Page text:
At some level, every student who struggles with math or reading wants the same thing: to be good at that subject. However, the view that these types of long-standing cognitive deficits are permanent and absolutely unfixable is so pervasive that many students and parents lose hope. Eventually, they cease to hope for excellence in the subject, and instead resign themselves to mediocre performance at best, and horrendous performance at worst. Any attempt to have the student master the subject ceases. This is completely understandable. Often, specific abilities were not properly developed at critical stages in early education, leaving students completely unable to analyze challenging material. For example, a student whose reading skills missed key stages of development in first grade has probably been overwhelmed by reading since then. Thus, he has avoided it as much as possible, causing him to lag further behind his peers. By the time he begins his junior year, he may be several years behind his peers in terms of reading ability. Similar situations are common in mathematics and writing. These types of severe cognitive deficits, which are compounded by emotional aversion to the subject, cannot be easily addressed. There are no test taking strategies that can cause a student reading at a third grade level to get an excellent SAT critical reading score. There are no formulas that can make a student with nonexistent math foundations get an excellent SAT math score. Instead, the student’s cognitive abilities must actually be built; in a real sense, the student must undergo years of cognitive development. AVE’s Intensive SAT tutoring uses progressive levels of challenge to accomplish just that. Just as damaged muscles undergoing physical therapy are gradually built by gradually increasing resistance, AVE builds cognitive skills by gradually increasing the strain on specific skills. For example, AVE’s language processing tutoring programs begin with simple grammatical structures, and gradually move up to highly complex structures. Similarly, AVE’s Intensive SAT Math tutoring gradually and systematically builds relevant math abilities, including math-language processing, algebraic reasoning, and spatial reasoning. What further sets AVE apart from standard SAT programs is the fact that we target excellent scores with all students. As students master the fundamentals, they are systematically moved to intermediate and then to advanced material. Students who start out struggling with basic algebra eventually find themselves able to solve the problems presented in AVE’s legendary Advanced SAT Seminars. AVE refuses to limit any student; our philosophy (and experience) is that with time, dedication, and the right training, any student can excel in any subject. As previously mentioned, students with severe difficulties in math or reading may be several years behind their peers. However, that time frame is based on the inefficient methods used in most schools. AVE’s systematic approach shortens the time considerably; however AVE recommends that students begin an intensive tutoring program at 18-36 months before the start date. If you do not have that much time before the test, you can still benefit from AVE’s programs and see a noticeable score improvement; however, it is unlikely that a two-month training program will produce the excellent and dramatic results that are the hallmark of AVE’s Intensive SAT Tutoring. AVE highly recommends that students considering an Intensive SAT tutoring program arrange a free initial consultation.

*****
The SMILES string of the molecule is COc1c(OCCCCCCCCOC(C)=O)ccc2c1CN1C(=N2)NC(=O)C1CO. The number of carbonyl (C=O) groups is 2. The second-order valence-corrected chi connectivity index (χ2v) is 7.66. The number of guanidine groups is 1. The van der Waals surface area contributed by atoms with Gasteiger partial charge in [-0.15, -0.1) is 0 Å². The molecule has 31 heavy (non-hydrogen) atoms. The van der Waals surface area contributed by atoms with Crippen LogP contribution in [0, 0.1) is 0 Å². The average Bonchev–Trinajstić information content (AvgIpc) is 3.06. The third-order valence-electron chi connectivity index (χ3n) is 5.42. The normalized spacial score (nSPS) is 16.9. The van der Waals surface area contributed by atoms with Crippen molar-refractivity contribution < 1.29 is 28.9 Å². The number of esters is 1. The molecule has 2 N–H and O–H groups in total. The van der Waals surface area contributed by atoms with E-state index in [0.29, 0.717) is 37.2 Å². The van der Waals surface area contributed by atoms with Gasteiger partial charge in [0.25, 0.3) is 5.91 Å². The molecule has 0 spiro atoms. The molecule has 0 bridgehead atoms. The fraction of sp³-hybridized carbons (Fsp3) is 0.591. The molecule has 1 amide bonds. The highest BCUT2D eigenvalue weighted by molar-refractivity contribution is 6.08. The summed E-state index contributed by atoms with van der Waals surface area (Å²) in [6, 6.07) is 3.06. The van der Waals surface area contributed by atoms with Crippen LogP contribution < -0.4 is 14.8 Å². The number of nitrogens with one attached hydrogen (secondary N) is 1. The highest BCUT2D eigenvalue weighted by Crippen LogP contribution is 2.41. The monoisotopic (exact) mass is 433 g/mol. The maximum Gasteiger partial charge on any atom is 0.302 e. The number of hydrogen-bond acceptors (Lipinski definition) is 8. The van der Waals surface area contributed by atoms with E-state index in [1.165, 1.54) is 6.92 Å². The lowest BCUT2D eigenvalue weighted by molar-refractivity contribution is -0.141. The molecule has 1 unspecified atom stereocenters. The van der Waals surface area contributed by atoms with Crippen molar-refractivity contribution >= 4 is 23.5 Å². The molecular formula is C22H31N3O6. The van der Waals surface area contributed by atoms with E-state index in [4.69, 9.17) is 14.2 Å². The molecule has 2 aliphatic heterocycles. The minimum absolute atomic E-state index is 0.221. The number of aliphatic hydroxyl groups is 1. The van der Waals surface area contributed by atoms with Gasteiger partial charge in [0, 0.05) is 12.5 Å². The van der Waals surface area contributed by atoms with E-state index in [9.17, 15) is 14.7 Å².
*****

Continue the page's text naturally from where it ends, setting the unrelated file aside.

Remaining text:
Vocabulary Synapse ## Frequently Asked QuestionsAre diagnostic tests given as part of the process? What teaching materials are used? How early should SAT tutoring begin? Do students learn basic facts and formulas as part of the process? Do students learn vocabulary? Can SAT tutoring be done in a shorter time frame? Will students learn test-taking strategies? My child really struggles with standardized tests. Will tutoring help? ## Additional Information for Education ProfessionalsBecause SAT tutoring works with so many different aspects of learning and cognitive development, a comprehensive description of methods is not practical. Instead, this section focuses on situations in which students test scores and school grades are differ dramatically. These situations are often of particular interest to educators. Success in school tests generally comes from a combination of mastery of fundamental principles and a knowledge of detail. A sufficiently high level of the latter can compensate for weakness in the former. For example, a student can memorize twenty formulas for a math exam instead of learning the small number of fundamental principles. When students learn in this way, they often forget large amounts of this memorized information. Exam performance is often weaker than quiz and homework performance. Sometimes, when a student is sufficiently disciplined, exam performance is at the same level as quiz and homework performance. Success in school that comes through knowledge of detail is possible because there is a limited amount of information. Even a math final exam has a finite number of problem types to choose from. Thus, the student can memorize formulas, facts, and rules of thumb to succeed in school. Each year, he can memorize new information, and succeed to some extent in his classes. The SAT, however, has an inordinately large number of potential problem types. Memorizing enough to do well is basically impossible, and success requires an understanding of fundamental principles. In general, the longer a student has relied on memorization as a substitute for understanding, the more intensive SAT preparation will have to be. Long-term calculator use, when combined with reliance on memorization, can be especially damaging to mathematical reasoning. SAT tutoring addresses these issues by building fundamental knowledge and cognitive skills. Drills are uses to build basic skills, and challenging problems are used to build much of the required reasoning. Development of problem-solving skills is often accomplished by making students make connections and intellectual leaps on their own. Problems are often broken down into smaller components to make this possible; additionally, the student's attention will be directed to the part of the problem that requires the intellectual leap. This method is often preferred to more traditional methods of direct instruction; however, both are used as appropriate. This applies to math, reading, sentence completion, and even certain grammar problems. Please note that situations in which SAT scores are significantly lower than what school performance predicts make up just one of the many types of circumstances in which SAT tutoring is appropriate. SAT tutoring is available for all levels of students, ranging from those struggling with the rudiments to the most advanced students. Educators with specific questions can contact AVE directly at satprep@arvinvohra.com. |